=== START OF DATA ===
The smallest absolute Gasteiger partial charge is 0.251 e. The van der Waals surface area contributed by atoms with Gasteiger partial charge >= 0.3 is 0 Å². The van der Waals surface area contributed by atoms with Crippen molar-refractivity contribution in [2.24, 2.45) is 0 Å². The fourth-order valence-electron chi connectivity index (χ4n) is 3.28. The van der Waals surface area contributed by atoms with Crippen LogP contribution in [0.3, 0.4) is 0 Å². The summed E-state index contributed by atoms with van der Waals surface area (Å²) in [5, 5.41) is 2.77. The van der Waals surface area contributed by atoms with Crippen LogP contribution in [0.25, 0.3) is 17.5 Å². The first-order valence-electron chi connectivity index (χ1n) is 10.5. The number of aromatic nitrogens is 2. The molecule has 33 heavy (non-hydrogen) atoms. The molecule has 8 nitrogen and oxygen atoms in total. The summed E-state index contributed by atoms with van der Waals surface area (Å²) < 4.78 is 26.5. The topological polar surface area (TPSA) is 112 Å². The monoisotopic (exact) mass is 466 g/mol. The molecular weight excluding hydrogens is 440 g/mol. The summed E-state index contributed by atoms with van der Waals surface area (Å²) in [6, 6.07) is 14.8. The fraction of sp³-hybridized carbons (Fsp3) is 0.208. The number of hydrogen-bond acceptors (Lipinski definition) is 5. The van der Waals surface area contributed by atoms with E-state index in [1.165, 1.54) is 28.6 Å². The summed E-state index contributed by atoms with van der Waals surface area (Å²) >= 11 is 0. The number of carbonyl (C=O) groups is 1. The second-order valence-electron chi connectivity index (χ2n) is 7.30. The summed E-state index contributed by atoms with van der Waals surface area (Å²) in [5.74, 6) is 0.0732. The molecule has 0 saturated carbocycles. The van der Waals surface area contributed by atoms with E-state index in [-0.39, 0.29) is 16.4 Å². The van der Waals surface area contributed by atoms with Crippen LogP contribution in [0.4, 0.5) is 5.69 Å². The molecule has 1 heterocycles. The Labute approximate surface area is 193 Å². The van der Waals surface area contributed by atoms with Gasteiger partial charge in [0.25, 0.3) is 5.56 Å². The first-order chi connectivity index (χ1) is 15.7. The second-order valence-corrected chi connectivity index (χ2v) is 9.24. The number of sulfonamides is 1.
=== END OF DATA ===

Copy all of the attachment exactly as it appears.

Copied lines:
The smallest absolute Gasteiger partial charge is 0.251 e. The van der Waals surface area contributed by atoms with Gasteiger partial charge >= 0.3 is 0 Å². The van der Waals surface area contributed by atoms with Crippen molar-refractivity contribution in [2.24, 2.45) is 0 Å². The fourth-order valence-electron chi connectivity index (χ4n) is 3.28. The van der Waals surface area contributed by atoms with Crippen LogP contribution in [0.3, 0.4) is 0 Å². The summed E-state index contributed by atoms with van der Waals surface area (Å²) in [5, 5.41) is 2.77. The van der Waals surface area contributed by atoms with Crippen LogP contribution in [0.25, 0.3) is 17.5 Å². The first-order valence-electron chi connectivity index (χ1n) is 10.5. The number of aromatic nitrogens is 2. The molecule has 33 heavy (non-hydrogen) atoms. The molecule has 8 nitrogen and oxygen atoms in total. The summed E-state index contributed by atoms with van der Waals surface area (Å²) < 4.78 is 26.5. The topological polar surface area (TPSA) is 112 Å². The monoisotopic (exact) mass is 466 g/mol. The molecular weight excluding hydrogens is 440 g/mol. The summed E-state index contributed by atoms with van der Waals surface area (Å²) in [6, 6.07) is 14.8. The fraction of sp³-hybridized carbons (Fsp3) is 0.208. The number of hydrogen-bond acceptors (Lipinski definition) is 5. The van der Waals surface area contributed by atoms with E-state index in [1.165, 1.54) is 28.6 Å². The summed E-state index contributed by atoms with van der Waals surface area (Å²) >= 11 is 0. The number of carbonyl (C=O) groups is 1. The second-order valence-electron chi connectivity index (χ2n) is 7.30. The summed E-state index contributed by atoms with van der Waals surface area (Å²) in [5.74, 6) is 0.0732. The molecule has 0 saturated carbocycles. The van der Waals surface area contributed by atoms with E-state index in [-0.39, 0.29) is 16.4 Å². The van der Waals surface area contributed by atoms with Crippen LogP contribution in [0.4, 0.5) is 5.69 Å². The molecule has 1 heterocycles. The Labute approximate surface area is 193 Å². The van der Waals surface area contributed by atoms with Gasteiger partial charge in [0.25, 0.3) is 5.56 Å². The first-order chi connectivity index (χ1) is 15.7. The second-order valence-corrected chi connectivity index (χ2v) is 9.24. The number of sulfonamides is 1.